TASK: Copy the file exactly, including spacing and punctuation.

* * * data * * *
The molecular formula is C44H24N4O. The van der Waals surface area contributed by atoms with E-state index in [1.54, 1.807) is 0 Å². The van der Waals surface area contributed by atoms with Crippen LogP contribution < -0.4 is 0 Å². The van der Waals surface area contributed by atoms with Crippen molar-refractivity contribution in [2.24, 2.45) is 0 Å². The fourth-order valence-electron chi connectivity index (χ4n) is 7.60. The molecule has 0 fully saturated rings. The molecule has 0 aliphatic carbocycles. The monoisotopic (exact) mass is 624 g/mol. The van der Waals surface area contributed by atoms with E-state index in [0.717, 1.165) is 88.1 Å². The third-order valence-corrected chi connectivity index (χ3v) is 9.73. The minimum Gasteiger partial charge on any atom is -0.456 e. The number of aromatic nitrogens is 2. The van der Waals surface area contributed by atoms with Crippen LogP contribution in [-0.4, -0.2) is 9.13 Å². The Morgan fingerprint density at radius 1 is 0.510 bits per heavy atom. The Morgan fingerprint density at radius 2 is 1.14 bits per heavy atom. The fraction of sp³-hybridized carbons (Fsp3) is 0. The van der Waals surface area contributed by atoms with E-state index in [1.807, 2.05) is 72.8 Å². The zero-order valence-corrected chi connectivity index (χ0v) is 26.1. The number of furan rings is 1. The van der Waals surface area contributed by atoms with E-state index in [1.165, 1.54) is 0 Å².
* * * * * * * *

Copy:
The molecular formula is C44H24N4O. The van der Waals surface area contributed by atoms with E-state index in [1.54, 1.807) is 0 Å². The van der Waals surface area contributed by atoms with Crippen LogP contribution < -0.4 is 0 Å². The van der Waals surface area contributed by atoms with Crippen molar-refractivity contribution in [2.24, 2.45) is 0 Å². The fourth-order valence-electron chi connectivity index (χ4n) is 7.60. The molecule has 0 fully saturated rings. The molecule has 0 aliphatic carbocycles. The monoisotopic (exact) mass is 624 g/mol. The van der Waals surface area contributed by atoms with E-state index in [0.717, 1.165) is 88.1 Å². The third-order valence-corrected chi connectivity index (χ3v) is 9.73. The minimum Gasteiger partial charge on any atom is -0.456 e. The number of aromatic nitrogens is 2. The van der Waals surface area contributed by atoms with Crippen LogP contribution in [-0.4, -0.2) is 9.13 Å². The Morgan fingerprint density at radius 1 is 0.510 bits per heavy atom. The Morgan fingerprint density at radius 2 is 1.14 bits per heavy atom. The fraction of sp³-hybridized carbons (Fsp3) is 0. The van der Waals surface area contributed by atoms with E-state index in [1.807, 2.05) is 72.8 Å². The zero-order valence-corrected chi connectivity index (χ0v) is 26.1. The number of furan rings is 1. The van der Waals surface area contributed by atoms with E-state index in [1.165, 1.54) is 0 Å².